By comparing data sets that include claims drivers, average age of employees, and so forth, the university can better assess if what it currently provides in its underlying coverage to help employees with diabetes, high blood pressure, high cholesterol, or other conditions is adequate for them to stay well. In some instances, data mining has led to specific adjustments. "In reviewing needs specific to faculty, many of whom are engaged in international travel, we realized that while our coverage provided care if employees became sick while overseas, it did not cover preventive inoculations before they left. After pleading our case to our carrier, we were able to update our coverage to include this important benefit," says Laster.
"Our approach is not to focus on amount of claims but on national norms and compliance of care," adds Gutierrez. In taking this direction, TCU first looked at the percentage of its employees that receive annual diagnostic exams, such as mammograms, or annual eye exams for diabetics. "We found we were below the national norm," explains Laster. Now, by trying to increase compliance with national norms and doctor directives, TCU focuses on optimizing around the cost driver elements associated with health care. "Currently we are taking a hard look at maintenance drugs to ensure compliance at early stages so that employees won't develop complications that later become disruptive to their health," says Laster.
5. Early Intervention
For many employees, financing general retirement security may seem challenge enough, but the reality is that workers must become more aware of the limitations of Medicare and more proactive in saving for their own future share of health insurance coverage and out-of-pocket medical expenses. While the message may have time to sink in for younger employees, some nearing retirement may have tough decisions to make about whether to retire before or after Medicare eligibility and lifestyle changes that may be required post payroll. This is already being evidenced within higher education, with more faculty members choosing to delay retirement or transition to a phased retirement.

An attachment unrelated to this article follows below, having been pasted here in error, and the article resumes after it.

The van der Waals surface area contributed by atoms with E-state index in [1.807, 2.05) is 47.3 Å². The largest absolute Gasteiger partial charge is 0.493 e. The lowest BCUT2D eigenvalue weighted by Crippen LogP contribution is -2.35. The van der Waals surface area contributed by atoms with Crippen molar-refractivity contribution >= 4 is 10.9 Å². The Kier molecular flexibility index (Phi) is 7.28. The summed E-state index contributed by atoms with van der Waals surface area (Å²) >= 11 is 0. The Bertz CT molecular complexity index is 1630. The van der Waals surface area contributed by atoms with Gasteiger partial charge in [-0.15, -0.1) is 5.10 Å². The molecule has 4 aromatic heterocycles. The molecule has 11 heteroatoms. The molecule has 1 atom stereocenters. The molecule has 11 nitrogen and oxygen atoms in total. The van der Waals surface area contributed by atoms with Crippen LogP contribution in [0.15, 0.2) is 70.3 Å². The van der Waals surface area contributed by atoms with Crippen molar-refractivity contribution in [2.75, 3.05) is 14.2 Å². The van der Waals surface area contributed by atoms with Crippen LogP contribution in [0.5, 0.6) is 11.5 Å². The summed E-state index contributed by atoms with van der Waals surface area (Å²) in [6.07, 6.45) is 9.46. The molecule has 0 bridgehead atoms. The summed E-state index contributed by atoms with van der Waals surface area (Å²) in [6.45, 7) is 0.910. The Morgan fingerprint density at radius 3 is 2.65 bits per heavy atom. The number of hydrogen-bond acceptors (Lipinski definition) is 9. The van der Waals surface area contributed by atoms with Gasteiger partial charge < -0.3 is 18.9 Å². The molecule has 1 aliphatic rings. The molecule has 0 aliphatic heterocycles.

Research from Emeriti Retirement Health Solutions shows that individuals at institutions with a significant post-retirement health insurance benefit retire 18 to 36 months earlier on average compared to peers from institutions that do not have a substantial post-retirement benefit. Emeriti, a three-year-old consortium of 52 member higher education institutions and related tax-exempt organizations, represents approximately 19,000 active employees and 1,900 insured retirees nationwide. The Emeriti program offers a comprehensive defined-contribution retiree health-care arrangement for higher education faculty and staff, combining tax-advantaged investment vehicles with tax-free distributions for group retiree health insurance plans integrating with Medicare and tax-free reimbursement of other out-of-pocket medical expenses.